When Detroit Red Wings general manager Steve Yzerman agreed to be a third party in the three-team trade that moved defenseman David Savard from the Columbus Blue Jackets to the Tampa Bay Lightning it was not a difficult decision.
The Red Wings picked up a fourth-round pick because they took about a $1 million of Savard’s salary to help the Lightning fit it under the salary cap. Because it was only a partial season salary cap hit, there was no impact on Detroit’s competitiveness.
Details of the deal
The trade broke down like this
Columbus received 2021 first-round pick (from Tampa Bay), 2022 third-round pick (from Tampa Bay)
Detroit received 2021 fourth-round pick (from Tampa Bay)
Tampa Bay received David Savard (from Columbus), Brian Lashoff (from Detroit)
Here is how the three teams got to that point:
Columbus initially traded Savard to the Red Wings for Brian Lashoff and retained 50% of Savard’s remaining salary.
The Red Wings then sent Savard to Tampa Bay for a fourth-round pick and retained 50 % of his remaining salary from the original move with Columbus.
Tampa Bay then sent the two draft picks to Columbus for Lashoff.
All of that maneuvering means Tampa Bay received Savard at roughly 25% of his salary
For Detroit, It was like buying a fourth round pick.
Deal could be model for bigger deals
Yzerman could be asked to be the third party in a bigger three-team swap this summer that will be a much bigger decision.
Teams with some undesirable contracts will ask the expansion Seattle Kraken to take their contract. Seattle will have plenty of cap space, and could end up needing some expensive salary cap hits to reach the salary cap floor.
Think about the Edmonton Oilers trying to persuade Seattle to take James Neal’s final two seasons at $5.75 million per season or Tampa Bay trying to get Seattle to take Tyler Johnson’s four remaining seasons at $5 million. How about the Nashville Predators asking Seattle to take the final four years of Ryan Johansen’s $8 million deal.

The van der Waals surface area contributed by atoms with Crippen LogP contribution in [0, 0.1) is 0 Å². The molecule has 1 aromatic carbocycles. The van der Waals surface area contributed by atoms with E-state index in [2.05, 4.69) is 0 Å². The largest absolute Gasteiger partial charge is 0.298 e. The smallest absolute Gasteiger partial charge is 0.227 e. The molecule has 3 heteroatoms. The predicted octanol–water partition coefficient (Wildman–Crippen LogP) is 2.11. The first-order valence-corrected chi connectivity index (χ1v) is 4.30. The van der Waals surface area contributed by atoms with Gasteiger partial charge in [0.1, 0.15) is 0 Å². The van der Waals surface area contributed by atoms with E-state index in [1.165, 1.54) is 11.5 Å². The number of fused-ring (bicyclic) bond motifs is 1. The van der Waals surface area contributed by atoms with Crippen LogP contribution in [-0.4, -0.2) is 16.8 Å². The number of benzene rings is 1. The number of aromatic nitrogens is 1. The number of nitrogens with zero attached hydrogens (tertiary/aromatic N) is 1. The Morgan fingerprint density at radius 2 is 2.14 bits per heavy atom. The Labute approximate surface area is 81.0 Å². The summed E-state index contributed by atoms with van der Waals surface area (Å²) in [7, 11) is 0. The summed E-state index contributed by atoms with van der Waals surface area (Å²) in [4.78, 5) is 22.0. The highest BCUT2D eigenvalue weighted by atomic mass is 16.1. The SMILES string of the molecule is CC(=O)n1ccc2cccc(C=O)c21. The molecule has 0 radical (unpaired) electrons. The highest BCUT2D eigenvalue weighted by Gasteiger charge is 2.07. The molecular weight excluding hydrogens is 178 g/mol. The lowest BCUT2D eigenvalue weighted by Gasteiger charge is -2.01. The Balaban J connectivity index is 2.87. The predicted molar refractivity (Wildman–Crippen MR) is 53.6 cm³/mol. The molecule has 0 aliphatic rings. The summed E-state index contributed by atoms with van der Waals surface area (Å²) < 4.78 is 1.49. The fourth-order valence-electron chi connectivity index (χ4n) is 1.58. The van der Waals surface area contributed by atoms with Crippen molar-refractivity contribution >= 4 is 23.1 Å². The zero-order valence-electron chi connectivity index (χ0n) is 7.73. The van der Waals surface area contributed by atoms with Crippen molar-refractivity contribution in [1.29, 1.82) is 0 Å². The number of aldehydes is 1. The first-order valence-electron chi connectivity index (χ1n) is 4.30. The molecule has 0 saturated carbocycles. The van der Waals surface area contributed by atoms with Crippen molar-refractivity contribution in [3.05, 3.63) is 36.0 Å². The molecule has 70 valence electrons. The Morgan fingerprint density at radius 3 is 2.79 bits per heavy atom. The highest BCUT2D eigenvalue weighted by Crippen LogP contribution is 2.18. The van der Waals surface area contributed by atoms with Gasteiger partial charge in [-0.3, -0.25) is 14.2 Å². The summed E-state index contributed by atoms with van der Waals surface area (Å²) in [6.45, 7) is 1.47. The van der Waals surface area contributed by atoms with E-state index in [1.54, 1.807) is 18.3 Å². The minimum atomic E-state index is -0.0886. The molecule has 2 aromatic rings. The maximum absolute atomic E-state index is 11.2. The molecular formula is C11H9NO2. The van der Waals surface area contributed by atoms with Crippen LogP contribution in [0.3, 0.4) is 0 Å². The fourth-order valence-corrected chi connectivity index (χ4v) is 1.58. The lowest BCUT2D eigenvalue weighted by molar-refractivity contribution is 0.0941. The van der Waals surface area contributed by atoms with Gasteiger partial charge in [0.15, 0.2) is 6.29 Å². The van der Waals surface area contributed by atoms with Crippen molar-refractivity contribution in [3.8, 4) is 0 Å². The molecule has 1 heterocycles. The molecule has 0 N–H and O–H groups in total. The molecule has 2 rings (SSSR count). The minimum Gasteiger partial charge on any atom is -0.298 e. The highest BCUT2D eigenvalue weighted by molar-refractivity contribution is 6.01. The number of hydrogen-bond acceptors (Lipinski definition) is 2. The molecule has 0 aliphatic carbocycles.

Could Nashville shed Johansen’s salary?
Seattle probably wouldn’t want Johansen’s $8 million, but what if the Predators retained $1 million in salary and the Red Wings retained $2 million. (Technically, Nashville would trade Johansen to Detroit and the Red Wings would move him to Seattle) You see where we are going here.
Yzerman has cap space, and has expressed a willingness to take a bad contract. His team won’t be competitive for at least two more seasons so time is on his side. But four years is probably longer than Yzerman wants to go.
It might give him pause. It will depend on what the reward would be for his participation. Obviously, he’s not going to make that kind of deal for a fourth rounder. He would be looking for a notable young player, multiple draft picks or a first round deal.
Taking Tyler Johnson’s contract would also be easier if the Red Wings took $1.5 million of the salary. The Neal deal would be easier to accomplish..
Creativity is crucial in moving salary. And it helps to have cap space you don’t need right now.
Don’t expect a bountiful draft harvest after Round 3
When it comes to the NHL draft, picks outside the first three rounds haven’t helped the Red Wings all that much over the past couple of decades.
Since the 2000 draft, the Red Wings have only had seven draft choices outside the third round play 200 or more games in the NHL. The later-round success stories:
2012: Forward Andreas Athanasiou (fourth round, No. 110): has played 350 games for the Red Wings, Edmonton Oilers and Los Angeles Kings.
2010: Goalie Petr Mrazak (fifth round, No. 141) has played 275 games for the Red Wings, Philadelphia Flyers and Carolina Hurricanes.
2009: Defenseman Nick Jensen (fifth round, No. 150) has played 331 games for the Red Wings and Washington Capitals.
2008: Left wing Gustav Nyquist (fourth round, No. 121) has played 570 games for the Red Wings, San Jose Sharks and Columbus Blue Jackets.
2005: Left wing Darren Helm (fifth round, No. 132) has played 744 games for the Red Wings
2001: Defenseman Jonathan Ericsson (ninth round, No. 291) played 680 games for the Red Wings
From around the Hockey Now Network
Pittsburgh: Dan Kingerski writes the “winning feeling is gone from the fan base” in Pittsburgh
Boston: Joe Haggerty offers that the Bruins could be looking to move power forward Peter Chelarik after his strong showing for Slovakia at the World Championships.
Denver: With the Colorado Avalanche one loss away from elimination, Adrian Dater writes the Avs still have a chance to prove that they are not another “pretty, but not gritty” team.
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